If you’re looking for a healthier pancake recipe, this is it! Made with sprouted flour and sourdough starter, it has the bread-like texture of regular pancakes but packs a greater nutritional punch.
I’ve been trying to weave a little more discipline into our mornings lately. By having my daughter tidy up her room and get dressed before she comes out, I feel like we’re starting our day off on the right foot. I’ve also been trying to cultivate a better morning routine for myself by trying to wake up at least a few minutes before the kids, have my first cup of coffee, and plan my day and/or week. I also try to stick to simpler breakfast options, like eggs, oatmeal, or smoothies. I find that the predictability and structure we use in the morning really pays off throughout the day.
That said, I do love a good lazy Saturday morning at home with my family. And I find that the discipline we practice during the week allows us to enjoy those lazy mornings even more. Few things beat the simple pleasure of staying in our jammies with a hot cup of coffee and a yummy breakfast.
One of my favorite Saturday morning breakfasts is healthy pancakes, and I’ve tried a few different varieties. From savory pancakes to sweet quinoa pancakes, the versatility makes this a fun meal to play around with. My favorite type of pancake lately has been these sourdough pancakes. Because sometimes, I just want pancakes made with flour. And also, I hate to waste any of my starter. My kids love them too, which is always a plus.
If you haven’t branched out into the sourdough world yet, let me encourage you to join me! I’m very new to it, but it’s been fun so far. There are plenty of resources to making your own starter. Of course, you can also ask around — many people are happy to share!
Are Sourdough Pancakes Healthier?
There’s been a lot of talk about sourdough lately, and for good reason. Sourdough bread gets its sour taste after going through a fermentation process. Instead of using commercial yeast, it undergoes a slower fermentation process using natural yeast from the environment. This natural yeast helps to pre-digest the flour and break down phytic acid (and acid known to cause bloating and upset stomach in some people), as well as release micronutrients within the wheat.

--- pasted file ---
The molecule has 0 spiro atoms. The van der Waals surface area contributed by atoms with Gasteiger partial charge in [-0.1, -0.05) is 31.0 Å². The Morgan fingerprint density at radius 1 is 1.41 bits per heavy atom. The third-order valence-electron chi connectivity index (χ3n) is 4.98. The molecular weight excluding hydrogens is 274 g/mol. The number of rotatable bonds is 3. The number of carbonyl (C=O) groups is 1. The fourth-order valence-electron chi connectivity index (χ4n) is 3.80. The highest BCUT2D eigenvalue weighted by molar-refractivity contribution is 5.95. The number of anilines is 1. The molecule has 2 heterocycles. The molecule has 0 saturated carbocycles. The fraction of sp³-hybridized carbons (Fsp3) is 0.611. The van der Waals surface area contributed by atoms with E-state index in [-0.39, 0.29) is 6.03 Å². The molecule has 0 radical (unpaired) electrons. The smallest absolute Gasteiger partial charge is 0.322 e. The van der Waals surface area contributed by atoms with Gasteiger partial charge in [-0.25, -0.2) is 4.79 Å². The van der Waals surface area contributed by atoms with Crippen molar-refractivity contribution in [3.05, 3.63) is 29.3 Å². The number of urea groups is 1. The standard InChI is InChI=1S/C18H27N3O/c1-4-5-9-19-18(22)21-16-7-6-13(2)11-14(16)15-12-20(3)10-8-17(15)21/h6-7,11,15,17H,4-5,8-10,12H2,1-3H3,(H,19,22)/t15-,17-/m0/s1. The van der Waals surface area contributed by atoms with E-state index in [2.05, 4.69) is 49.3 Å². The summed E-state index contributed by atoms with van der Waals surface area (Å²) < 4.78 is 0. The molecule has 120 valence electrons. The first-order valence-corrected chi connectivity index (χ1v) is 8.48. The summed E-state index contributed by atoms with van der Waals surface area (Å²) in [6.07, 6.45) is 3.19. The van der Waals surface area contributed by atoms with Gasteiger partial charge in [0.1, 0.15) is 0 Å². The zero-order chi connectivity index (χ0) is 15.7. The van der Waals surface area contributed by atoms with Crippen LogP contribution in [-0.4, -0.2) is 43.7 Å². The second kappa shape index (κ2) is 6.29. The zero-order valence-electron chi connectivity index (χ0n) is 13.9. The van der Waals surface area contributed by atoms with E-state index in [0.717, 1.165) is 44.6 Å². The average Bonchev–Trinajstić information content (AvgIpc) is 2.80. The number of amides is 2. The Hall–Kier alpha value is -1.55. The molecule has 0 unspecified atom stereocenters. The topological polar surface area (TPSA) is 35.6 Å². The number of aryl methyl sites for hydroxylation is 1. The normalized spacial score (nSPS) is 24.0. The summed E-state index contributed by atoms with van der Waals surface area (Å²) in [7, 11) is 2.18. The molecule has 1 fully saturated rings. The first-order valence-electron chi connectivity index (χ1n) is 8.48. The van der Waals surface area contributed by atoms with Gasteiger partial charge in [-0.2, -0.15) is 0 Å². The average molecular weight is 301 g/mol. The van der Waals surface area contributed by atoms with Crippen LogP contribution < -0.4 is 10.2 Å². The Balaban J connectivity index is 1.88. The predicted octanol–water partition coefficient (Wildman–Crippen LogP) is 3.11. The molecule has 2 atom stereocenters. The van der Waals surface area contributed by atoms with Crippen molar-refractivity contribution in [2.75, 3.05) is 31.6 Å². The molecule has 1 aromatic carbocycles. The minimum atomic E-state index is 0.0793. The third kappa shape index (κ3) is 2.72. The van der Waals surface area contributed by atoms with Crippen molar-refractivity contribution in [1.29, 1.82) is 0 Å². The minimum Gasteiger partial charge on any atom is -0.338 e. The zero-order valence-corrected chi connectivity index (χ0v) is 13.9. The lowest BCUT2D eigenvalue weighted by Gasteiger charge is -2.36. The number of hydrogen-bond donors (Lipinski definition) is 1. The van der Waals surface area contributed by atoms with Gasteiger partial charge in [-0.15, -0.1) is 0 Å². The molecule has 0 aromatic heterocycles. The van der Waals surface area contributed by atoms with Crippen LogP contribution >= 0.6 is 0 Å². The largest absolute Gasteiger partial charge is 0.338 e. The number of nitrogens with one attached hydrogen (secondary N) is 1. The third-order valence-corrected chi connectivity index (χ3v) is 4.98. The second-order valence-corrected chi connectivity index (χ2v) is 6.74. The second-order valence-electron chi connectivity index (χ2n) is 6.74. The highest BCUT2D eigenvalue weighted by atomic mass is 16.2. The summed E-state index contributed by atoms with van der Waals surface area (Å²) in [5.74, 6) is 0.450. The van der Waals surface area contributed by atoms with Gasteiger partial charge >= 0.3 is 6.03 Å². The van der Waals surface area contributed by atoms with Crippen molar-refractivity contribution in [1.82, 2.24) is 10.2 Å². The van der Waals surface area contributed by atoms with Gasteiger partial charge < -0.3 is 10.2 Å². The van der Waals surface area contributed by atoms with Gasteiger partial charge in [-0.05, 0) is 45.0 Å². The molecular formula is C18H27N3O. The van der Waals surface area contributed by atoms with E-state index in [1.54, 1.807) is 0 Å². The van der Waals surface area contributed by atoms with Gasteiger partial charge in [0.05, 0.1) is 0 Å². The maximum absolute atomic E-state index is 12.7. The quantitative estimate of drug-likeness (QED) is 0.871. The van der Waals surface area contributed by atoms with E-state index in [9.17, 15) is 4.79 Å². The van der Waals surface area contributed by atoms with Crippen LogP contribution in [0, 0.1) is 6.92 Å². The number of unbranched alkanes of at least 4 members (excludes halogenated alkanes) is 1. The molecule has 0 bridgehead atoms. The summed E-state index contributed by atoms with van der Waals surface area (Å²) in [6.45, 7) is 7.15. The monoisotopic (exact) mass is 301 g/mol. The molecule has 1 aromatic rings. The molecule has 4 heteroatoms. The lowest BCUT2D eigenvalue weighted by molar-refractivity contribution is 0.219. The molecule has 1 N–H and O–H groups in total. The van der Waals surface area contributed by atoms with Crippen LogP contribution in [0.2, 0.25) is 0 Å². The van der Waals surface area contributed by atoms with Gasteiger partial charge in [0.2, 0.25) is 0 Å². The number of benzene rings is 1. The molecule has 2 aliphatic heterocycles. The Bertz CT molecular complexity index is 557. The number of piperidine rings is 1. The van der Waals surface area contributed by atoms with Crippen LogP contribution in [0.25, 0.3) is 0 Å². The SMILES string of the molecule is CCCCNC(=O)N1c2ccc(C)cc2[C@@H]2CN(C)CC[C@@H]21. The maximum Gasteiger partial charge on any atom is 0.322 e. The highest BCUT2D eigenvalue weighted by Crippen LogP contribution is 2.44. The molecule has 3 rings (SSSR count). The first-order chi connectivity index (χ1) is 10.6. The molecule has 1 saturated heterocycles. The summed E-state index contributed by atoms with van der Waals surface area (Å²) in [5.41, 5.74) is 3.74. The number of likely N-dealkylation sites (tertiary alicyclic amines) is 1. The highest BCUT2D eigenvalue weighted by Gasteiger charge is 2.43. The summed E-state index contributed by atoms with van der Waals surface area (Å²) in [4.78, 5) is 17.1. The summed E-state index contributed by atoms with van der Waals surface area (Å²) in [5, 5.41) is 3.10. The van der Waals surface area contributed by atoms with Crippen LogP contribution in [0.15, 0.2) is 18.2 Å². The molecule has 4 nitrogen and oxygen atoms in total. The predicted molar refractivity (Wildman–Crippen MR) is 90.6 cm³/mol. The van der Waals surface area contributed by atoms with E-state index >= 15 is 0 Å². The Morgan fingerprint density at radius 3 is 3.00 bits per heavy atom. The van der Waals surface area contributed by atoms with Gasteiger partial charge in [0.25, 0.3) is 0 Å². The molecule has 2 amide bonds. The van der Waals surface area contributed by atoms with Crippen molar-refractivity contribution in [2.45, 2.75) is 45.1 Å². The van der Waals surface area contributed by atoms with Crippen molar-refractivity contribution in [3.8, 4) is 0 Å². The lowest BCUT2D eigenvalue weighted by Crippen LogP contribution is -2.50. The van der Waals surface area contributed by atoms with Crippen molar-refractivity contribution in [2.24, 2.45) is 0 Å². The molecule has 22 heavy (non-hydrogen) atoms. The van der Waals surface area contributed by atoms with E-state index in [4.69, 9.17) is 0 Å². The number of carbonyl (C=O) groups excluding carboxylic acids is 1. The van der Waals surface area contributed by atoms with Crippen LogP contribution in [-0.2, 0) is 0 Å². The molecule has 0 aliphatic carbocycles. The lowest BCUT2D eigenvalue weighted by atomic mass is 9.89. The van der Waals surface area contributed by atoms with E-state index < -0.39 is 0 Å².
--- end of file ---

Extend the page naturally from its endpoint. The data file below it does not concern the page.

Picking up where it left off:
What Kind of Flour Should I Use?
While you could certainly use all-purpose flour for these, I recommend sticking to a sprouted flour if you can find one. All purpose flour can spike the blood sugar, which can have negative consequences on your health. I recently got a bag of sprouted spelt flour. It was a bit costly, but I find the flavor to be mild and the texture to be soft and fluffy.
Are These Sourdough Pancakes THM-Friendly?
Yes, if you use sprouted whole wheat, spelt, or rye flour, these sourdough pancakes are THM-friendly. We usually enjoy them as a crossover (XO) — I love how they taste with a schmear of butter or peanut butter. But you can certainly keep them in E (healthy carb) territory if you use low-fat toppings like on-plan maple syrup, sliced bananas, or some simple sugar-free raspberry jam. I’ve also tried adding collagen to my batter which boosts the protein content, but you can also enjoy them with a side of egg whites, nonfat yogurt, or a low-fat protein smoothie.
Different Variations of Sourdough Pancakes
When it comes to making different versions of these pancakes, the options are endless. Here are a few of my favorites:
- Chocolate chip (duh.) – Sprinkle a few sugar-free chocolate chips in each pancake while it’s on the griddle.
- Gingerbread – Add 1 tbsp cinnamon, 1/4 tsp cloves, 1/4 tsp ground nutmeg, 1/8 tsp ground ginger, and 1 tsp blackstrap molasses into the batter.
- Peanut butter & honey – Substitute 1/4 cup of flour for 1/4 cup pressed peanut flour. Top pancakes with a garnish of chopped peanuts, a thin schmear of peanut butter, and a drizzle of raw honey.
- Apple cinnamon – Add 1 tbsp cinnamon to the batter. Then, dice up some fresh apple and sprinkle a few pieces into each pancake while it’s on the griddle.
- 2 cups sprouted flour (e.g., whole wheat, spelt, rye)
- 4 tsp baking powder
- 1 tsp baking soda
- 2 tbsp Gentle Sweet (or other sugar alternative)
- 1 tsp mineral salt
- 1.5 cups almond milk (unsweetened)
- 1 cup whole wheat sourdough starter
- 1 egg
- 2 tbsp nonfat Greek yogurt (You could also use butter or coconut oil if you don't mind about 1.5g of fat per pancake)
In a large bowl, combine all the dry ingredients together.
In a separate bowl, mix the wet ingredients together.
Pour wet ingredients into the dry ingredients.
Lightly grease a heated skillet using coconut oil spray.
Pour pancake batter onto skillet, making 4-inch pancakes. Cook on both sides until evenly browned.
Enjoy pancakes with toppings of your choice. If you want to stick in low-fat, healthy-carb (E) territory, I love a drizzle of Lakanto maple syrup, fresh berries, banana slices, or a dollop of fat-free Reddi Whip. If you want to enjoy them as a healthy crossover, add some butter or peanut butter!